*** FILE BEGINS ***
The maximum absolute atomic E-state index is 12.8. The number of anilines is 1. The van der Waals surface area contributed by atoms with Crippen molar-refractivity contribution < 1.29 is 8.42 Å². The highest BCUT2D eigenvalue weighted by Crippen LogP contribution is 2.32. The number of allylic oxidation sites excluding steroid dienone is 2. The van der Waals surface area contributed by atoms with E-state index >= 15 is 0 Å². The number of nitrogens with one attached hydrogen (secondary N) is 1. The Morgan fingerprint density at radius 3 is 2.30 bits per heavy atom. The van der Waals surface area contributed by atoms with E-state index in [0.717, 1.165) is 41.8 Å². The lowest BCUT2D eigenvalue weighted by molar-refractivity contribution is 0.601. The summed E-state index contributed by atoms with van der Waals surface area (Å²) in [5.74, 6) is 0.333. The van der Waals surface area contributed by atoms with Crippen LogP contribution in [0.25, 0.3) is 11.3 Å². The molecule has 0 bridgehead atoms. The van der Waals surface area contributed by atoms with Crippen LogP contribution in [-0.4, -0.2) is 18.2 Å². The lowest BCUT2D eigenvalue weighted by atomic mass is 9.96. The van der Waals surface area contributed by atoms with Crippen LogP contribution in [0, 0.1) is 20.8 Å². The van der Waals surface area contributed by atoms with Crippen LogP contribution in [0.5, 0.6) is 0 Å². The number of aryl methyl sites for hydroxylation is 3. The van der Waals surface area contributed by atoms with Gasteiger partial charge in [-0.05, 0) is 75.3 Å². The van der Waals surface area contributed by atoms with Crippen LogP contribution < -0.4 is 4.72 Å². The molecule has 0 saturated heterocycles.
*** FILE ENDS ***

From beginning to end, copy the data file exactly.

The maximum absolute atomic E-state index is 12.8. The number of anilines is 1. The van der Waals surface area contributed by atoms with Crippen molar-refractivity contribution < 1.29 is 8.42 Å². The highest BCUT2D eigenvalue weighted by Crippen LogP contribution is 2.32. The number of allylic oxidation sites excluding steroid dienone is 2. The van der Waals surface area contributed by atoms with E-state index >= 15 is 0 Å². The number of nitrogens with one attached hydrogen (secondary N) is 1. The Morgan fingerprint density at radius 3 is 2.30 bits per heavy atom. The van der Waals surface area contributed by atoms with E-state index in [0.717, 1.165) is 41.8 Å². The lowest BCUT2D eigenvalue weighted by molar-refractivity contribution is 0.601. The summed E-state index contributed by atoms with van der Waals surface area (Å²) in [5.74, 6) is 0.333. The van der Waals surface area contributed by atoms with Crippen LogP contribution in [0.25, 0.3) is 11.3 Å². The molecule has 0 bridgehead atoms. The van der Waals surface area contributed by atoms with Crippen LogP contribution in [-0.4, -0.2) is 18.2 Å². The lowest BCUT2D eigenvalue weighted by atomic mass is 9.96. The van der Waals surface area contributed by atoms with Crippen LogP contribution in [0, 0.1) is 20.8 Å². The van der Waals surface area contributed by atoms with Crippen LogP contribution in [0.5, 0.6) is 0 Å². The number of aryl methyl sites for hydroxylation is 3. The van der Waals surface area contributed by atoms with Gasteiger partial charge in [-0.05, 0) is 75.3 Å². The van der Waals surface area contributed by atoms with Crippen LogP contribution < -0.4 is 4.72 Å². The molecule has 0 saturated heterocycles.